Throughout the autumn season visitors to the National Gallery of Denmark
can see the museums conservators at work, restoring Albrecht Dürers 500 year-old masterpiece The Arch of Honour of Maximilian I.
For many years, this artwork by Albrecht Dürer the largest Renaissance woodcut ever made was on display at the Royal Collection of Graphic Arts premises in Prinsens Palæ, now the home the National Museum of Denmark. Here, the 3.5 x 3m artwork was exposed to light and changing climate conditions, and eventually it yellowed and deteriorated to such an extent that it was no longer fit for display. Since then it has been rolled up and tucked away in the SMK storage facilities.
Join us in the workshop
In the spring of 2015 Dürers large-scale work will see the light of day again and be the main feature of an exhibition arranged by the Royal Collection of Graphic Art.
In order to prepare the work for exhibition the SMK conservators will be busy throughout the autumn months, brandishing scalpels, spatulas, brushes, enzymes, and ethanol in their endeavours to separate the many sheets of paper, clean them, mend tiny tears, and generally restore the work to its former splendour.
All museum visitors have the opportunity to watch the extensive restoration work being undertaken when the conservators open up their workshop. Here you can watch the conservators' handiwork, study their tools at first hand, and ask any questions you may have.
What the paper revealed
The artwork itself, The Arch of Honour of Maximilian 1., was commissioned by Maximilian I, Holy Roman Emperor, as propaganda in favour of him and his family. It consists of 36 large sheets of paper printed using a total of 195 carved wooden blacks. The work was originally stored in binders as loose leaves, but in the mid-19th century the head of the Royal Collection of Graphic Art, Just Matthias Thiele, had one set glued onto a large canvas so that it formed a single, large artwork precisely as Dürer intended.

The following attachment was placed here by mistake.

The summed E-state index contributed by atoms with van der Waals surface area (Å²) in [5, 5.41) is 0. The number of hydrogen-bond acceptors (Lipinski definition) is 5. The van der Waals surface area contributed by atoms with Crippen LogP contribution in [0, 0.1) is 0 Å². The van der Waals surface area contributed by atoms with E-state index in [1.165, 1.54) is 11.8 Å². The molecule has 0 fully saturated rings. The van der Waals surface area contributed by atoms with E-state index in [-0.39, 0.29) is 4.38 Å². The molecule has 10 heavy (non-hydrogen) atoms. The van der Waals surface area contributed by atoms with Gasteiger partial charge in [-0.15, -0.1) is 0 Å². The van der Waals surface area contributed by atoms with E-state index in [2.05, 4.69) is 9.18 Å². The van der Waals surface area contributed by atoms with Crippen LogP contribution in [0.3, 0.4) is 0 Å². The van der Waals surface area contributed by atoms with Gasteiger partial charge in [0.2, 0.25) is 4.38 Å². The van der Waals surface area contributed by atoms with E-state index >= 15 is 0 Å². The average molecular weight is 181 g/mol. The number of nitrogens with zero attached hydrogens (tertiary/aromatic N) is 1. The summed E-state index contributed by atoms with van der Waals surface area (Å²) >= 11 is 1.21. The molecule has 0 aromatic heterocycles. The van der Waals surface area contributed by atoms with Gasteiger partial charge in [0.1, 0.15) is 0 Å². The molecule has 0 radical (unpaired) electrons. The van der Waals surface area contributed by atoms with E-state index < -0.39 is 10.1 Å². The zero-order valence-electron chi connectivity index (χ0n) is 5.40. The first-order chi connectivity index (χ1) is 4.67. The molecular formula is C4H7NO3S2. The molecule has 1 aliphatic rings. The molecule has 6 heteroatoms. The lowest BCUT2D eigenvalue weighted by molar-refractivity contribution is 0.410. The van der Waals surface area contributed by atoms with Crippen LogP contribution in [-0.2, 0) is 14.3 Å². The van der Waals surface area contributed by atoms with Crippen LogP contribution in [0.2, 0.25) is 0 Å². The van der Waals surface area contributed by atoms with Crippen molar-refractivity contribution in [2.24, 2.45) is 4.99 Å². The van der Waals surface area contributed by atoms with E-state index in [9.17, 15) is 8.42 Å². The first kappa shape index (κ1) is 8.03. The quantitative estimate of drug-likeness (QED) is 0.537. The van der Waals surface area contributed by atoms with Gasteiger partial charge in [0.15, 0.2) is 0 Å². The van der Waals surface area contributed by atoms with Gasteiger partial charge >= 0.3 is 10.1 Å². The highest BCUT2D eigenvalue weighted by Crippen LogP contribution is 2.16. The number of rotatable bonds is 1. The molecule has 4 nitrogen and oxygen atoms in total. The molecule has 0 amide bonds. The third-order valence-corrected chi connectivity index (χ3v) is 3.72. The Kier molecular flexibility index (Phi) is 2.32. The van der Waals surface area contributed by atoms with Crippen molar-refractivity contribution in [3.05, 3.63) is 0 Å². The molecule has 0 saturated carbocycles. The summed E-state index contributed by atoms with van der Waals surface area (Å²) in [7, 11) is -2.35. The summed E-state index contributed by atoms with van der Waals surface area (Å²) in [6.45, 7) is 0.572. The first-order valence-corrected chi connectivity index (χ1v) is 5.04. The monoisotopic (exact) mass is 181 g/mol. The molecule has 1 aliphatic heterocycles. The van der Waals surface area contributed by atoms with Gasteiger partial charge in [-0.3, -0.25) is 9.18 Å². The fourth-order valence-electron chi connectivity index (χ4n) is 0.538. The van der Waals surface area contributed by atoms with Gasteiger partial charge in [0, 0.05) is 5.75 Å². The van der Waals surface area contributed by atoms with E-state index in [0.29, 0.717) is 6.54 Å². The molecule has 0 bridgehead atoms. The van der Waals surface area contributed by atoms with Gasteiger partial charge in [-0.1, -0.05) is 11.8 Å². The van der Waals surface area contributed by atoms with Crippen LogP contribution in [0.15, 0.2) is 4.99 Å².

Prior to the actual restoration work the conservators carried out preliminary analyses of the artwork. For example, photographs taken while transmitting light through the artwork reveals that the paper has a watermark showing a double-headed eagle wearing an imperial crown: the coat of arms of the Holy Roman Emperor. The watermark demonstrates the artworks close links to Maximilian I, and also proves that the depiction of the triumphal arch was indeed the emperors own project.
The conservators must be very patient when separating the many sheets of paper. For preliminary tests have shown that even though the prints have been mounted onto the canvas by means of a simple paste boiled from e.g. wheat, the task of loosening and separating the leaves is very difficult. The conservators must use enzymes for the task, proceeding very slowly and with great care.